Sicknick's girlfriend: GOP decision to block Jan. 6 commission 'speaks volumes'

The mother and girlfriend of the late Capitol Police officer Brian Sicknick said they were disappointed that Republicans decided to filibuster a bill to form a bipartisan commission looking into the Jan. 6 insurrection, with his girlfriend saying the votes against the legislation speak "volumes."

In an appearance on CNN, Gladys Sicknick, Brian Sicknick’s mother, and Sandra Garza, his girlfriend, expressed dismay that the bill was defeated, saying it would have provided more details on the Jan. 6 riot that precipitated Brian Sicknick’s death.

“A lot of them would default to the ‘Well, it’s very partisan.’ Well, that’s baloney,” said Garza. “I think they just don’t want to do the right thing.”


"I don't understand it. They are elected for us, the people, and they don't care about that," Gladys Sicknick added. "They care about money, I guess, their pocketbooks. So they'll be in front of the cameras when they feel like it. They just don't care, and it's not right."

The comments from the two women followed meetings they held with various Senate Republicans lobbying them to approve the bill. In the end, only six Republicans voted with Senate Democrats to approve the legislation, falling short of the 60-vote threshold needed to overcome a key hurdle.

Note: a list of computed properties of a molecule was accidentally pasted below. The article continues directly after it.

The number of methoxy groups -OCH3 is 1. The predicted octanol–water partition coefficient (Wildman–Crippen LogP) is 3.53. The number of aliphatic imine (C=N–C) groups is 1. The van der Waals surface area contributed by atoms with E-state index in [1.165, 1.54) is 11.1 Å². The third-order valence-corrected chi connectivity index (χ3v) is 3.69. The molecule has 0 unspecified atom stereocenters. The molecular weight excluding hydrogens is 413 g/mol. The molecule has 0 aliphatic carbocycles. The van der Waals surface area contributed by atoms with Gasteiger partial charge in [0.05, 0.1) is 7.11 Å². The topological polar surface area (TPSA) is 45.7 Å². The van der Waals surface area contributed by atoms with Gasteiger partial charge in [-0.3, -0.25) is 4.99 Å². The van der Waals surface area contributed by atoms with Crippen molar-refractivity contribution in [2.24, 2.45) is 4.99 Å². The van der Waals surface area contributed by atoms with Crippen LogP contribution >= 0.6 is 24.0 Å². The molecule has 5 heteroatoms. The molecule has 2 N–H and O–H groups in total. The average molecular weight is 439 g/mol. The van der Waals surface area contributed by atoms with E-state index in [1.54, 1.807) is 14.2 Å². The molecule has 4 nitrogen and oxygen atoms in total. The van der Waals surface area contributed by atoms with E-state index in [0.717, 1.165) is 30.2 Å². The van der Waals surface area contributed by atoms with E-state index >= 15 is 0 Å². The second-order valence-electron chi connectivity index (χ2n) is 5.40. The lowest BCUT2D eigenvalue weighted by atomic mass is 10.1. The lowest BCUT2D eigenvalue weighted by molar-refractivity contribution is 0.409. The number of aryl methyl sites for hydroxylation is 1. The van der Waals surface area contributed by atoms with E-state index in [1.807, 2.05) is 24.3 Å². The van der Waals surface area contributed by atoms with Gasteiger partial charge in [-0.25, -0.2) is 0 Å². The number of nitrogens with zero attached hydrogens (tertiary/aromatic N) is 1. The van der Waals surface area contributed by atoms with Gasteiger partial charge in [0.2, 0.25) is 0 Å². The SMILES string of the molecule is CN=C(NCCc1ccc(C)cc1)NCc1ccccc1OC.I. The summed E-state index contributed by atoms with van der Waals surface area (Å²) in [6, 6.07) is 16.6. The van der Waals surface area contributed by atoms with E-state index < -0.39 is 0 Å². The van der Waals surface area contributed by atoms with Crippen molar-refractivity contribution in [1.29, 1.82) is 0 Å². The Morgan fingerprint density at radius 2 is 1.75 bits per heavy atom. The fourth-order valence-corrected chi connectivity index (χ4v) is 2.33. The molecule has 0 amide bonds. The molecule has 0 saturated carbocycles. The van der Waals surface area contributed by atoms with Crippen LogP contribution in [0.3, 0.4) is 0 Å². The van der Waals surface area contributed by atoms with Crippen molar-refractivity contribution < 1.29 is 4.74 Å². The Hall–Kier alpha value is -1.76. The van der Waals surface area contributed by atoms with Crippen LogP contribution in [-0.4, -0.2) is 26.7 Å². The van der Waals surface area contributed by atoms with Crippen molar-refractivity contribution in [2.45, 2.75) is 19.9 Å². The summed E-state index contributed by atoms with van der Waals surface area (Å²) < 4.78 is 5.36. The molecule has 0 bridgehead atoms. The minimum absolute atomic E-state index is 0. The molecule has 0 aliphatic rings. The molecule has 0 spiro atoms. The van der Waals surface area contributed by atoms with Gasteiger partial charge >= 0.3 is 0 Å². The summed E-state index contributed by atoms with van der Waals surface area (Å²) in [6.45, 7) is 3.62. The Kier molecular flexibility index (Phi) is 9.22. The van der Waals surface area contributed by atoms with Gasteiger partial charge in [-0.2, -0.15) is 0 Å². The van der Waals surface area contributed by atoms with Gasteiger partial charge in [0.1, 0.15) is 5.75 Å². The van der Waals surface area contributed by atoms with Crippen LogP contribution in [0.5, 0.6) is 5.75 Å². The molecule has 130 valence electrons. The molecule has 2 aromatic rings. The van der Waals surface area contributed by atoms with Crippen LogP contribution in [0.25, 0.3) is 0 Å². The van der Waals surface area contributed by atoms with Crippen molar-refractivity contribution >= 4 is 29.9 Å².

Republicans said the commission was unnecessary given probes that are being conducted by congressional committees and voiced concerns that the panel’s findings could hurt their midterm messaging in 2022.

“I do not believe the extraneous 'commission' that Democratic leaders want would uncover crucial new facts or promote healing. Frankly, I do not believe it is even designed to,” Senate Minority Leader Mitch McConnellAddison (Mitch) Mitchell McConnellHouse to resume mask mandate after new CDC guidance Five takeaways from a bracing day of Jan. 6 testimony McCarthy, McConnell say they didn't watch Jan. 6 hearing MORE (R-Ky.) said on the floor.

“That’s why the Speaker’s first draft began with a laughably rigged and partisan starting point and why the current language would still lock in significant unfairness under the hood,” he added on Thursday in reference to Nancy PelosiNancy PelosiHouse to resume mask mandate after new CDC guidance McCarthy pulls GOP picks off House economic panel GOP up in arms over Cheney, Kinzinger MORE (D-Calif.).  


The bill would have created a 10-member commission with the ability to appoint members evenly split between the two parties, a model based on the panel created after the Sept. 11 terrorist attacks.

Brian Sicknick was seen on video fighting with rioters on Jan. 6 and being sprayed with a chemical agent. 

He died of two strokes the next day in a death a medical examiner said was due to natural causes. However, his family believes he would be alive had it not been for the insurrection.